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What's Holding Up Your Car?

What's Holding Up Your Car?


U.S. Army Armament Research,
Development and Engineering Center
Picatinny Arsenal, New Jersey

Saturday was my day for making repairs on my car, and I’d been having problems with my old, rusty brake rotors. Every time I’d hit the brakes, the steering wheel would vibrate. I wanted to put an end to that, so I bought some good slotted and drilled replacement rotors. I gathered all the tools I needed — including a jack, wrenches, sockets and screwdrivers — and went to my garage to get started. I’d changed rotors on several cars in the past, so I basically knew how to do it.

The first thing I did was loosen the lug nuts on the wheel and raise the car with the new hydraulic jack I’d bought. Then, I took off the wheel and placed it beside the car so I could begin removing the brake caliper. After I got it off, the phone rang inside the house and I got up to answer it. After talking on the phone for about five minutes, I went back out to the garage and was surprised by what I saw. The jack had failed and one side of the car was sitting on the floor! I could see where hydraulic fluid had leaked out of the jack. Luckily, the car was resting on the jack’s body so nothing was damaged.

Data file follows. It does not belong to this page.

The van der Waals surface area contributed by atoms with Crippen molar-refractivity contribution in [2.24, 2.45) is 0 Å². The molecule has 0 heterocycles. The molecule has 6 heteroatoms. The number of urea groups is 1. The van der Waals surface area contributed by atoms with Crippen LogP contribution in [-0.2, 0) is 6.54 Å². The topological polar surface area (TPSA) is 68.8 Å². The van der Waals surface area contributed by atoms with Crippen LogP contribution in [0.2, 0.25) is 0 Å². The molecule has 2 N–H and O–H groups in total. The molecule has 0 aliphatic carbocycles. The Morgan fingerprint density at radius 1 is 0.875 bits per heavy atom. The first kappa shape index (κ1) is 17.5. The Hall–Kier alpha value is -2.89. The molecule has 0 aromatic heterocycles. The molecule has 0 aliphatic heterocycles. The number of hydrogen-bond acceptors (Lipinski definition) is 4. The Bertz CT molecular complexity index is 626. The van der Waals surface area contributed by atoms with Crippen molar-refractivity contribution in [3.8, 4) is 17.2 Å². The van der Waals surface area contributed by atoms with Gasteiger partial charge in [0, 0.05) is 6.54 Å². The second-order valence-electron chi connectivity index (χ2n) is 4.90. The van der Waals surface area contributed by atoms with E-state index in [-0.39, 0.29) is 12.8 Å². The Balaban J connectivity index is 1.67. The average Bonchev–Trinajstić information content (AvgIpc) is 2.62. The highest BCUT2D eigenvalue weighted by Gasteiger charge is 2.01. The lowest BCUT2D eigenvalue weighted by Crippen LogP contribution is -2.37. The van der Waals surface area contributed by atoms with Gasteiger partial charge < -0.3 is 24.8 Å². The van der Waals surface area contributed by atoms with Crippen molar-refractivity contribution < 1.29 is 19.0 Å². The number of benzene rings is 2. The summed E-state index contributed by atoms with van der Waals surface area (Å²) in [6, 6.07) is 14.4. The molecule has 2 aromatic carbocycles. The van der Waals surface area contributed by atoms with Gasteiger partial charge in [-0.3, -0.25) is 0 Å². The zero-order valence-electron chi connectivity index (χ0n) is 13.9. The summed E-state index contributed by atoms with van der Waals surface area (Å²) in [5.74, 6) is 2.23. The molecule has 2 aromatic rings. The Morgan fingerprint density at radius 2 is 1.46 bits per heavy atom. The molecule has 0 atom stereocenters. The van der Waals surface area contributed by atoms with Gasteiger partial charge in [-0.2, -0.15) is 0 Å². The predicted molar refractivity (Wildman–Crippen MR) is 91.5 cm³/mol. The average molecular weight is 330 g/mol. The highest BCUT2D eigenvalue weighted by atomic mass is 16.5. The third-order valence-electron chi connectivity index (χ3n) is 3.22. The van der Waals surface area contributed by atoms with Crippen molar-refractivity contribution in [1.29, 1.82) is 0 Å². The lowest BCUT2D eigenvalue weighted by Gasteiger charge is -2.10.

I was shocked. When I got over my surprise, I used a different jack to raise the car again and finished replacing the rotors. As soon as I finished, I bought a couple of jack stands and a new hydraulic jack.

I learned a valuable lesson that day. I realized that safety isn’t just for when you’re on the road; it also applies when you’re doing repairs. Since then, whenever I work on my car, I use the jack stands as fail-safes and, for extra measure, place a wheel beneath the car.

Thinking back on that day, I could only imagine what would’ve happened had I been under the car. Had the jack failed then, I would’ve been injured or possibly even killed. I’d always heard stories about how dangerous it could be to work on your vehicle, but I’d never thought something like this could happen to me. After all, my hydraulic jack was new and it failed.

I now take all the proper safety precautions to protect myself and others when I work on my vehicles. I would encourage anyone else who does their own auto repairs to plan for safety in the process. After all, should your jack suddenly get the drop on you, the last place you want to be is underneath 3,000 pounds of car.

If you think what happened to the author is a rare event, you’re wrong. Over the past decade, there have been several reported off-duty and on-duty accidents involving jacks and jack stands. In one accident, a Soldier was killed while performing maintenance on an M1114. The vehicle fell off the bottle jacks, pinning the Soldier underneath.

  • 13 August 2017
  • Author: Army Safety
  • Number of views: 1060
  • Comments: 0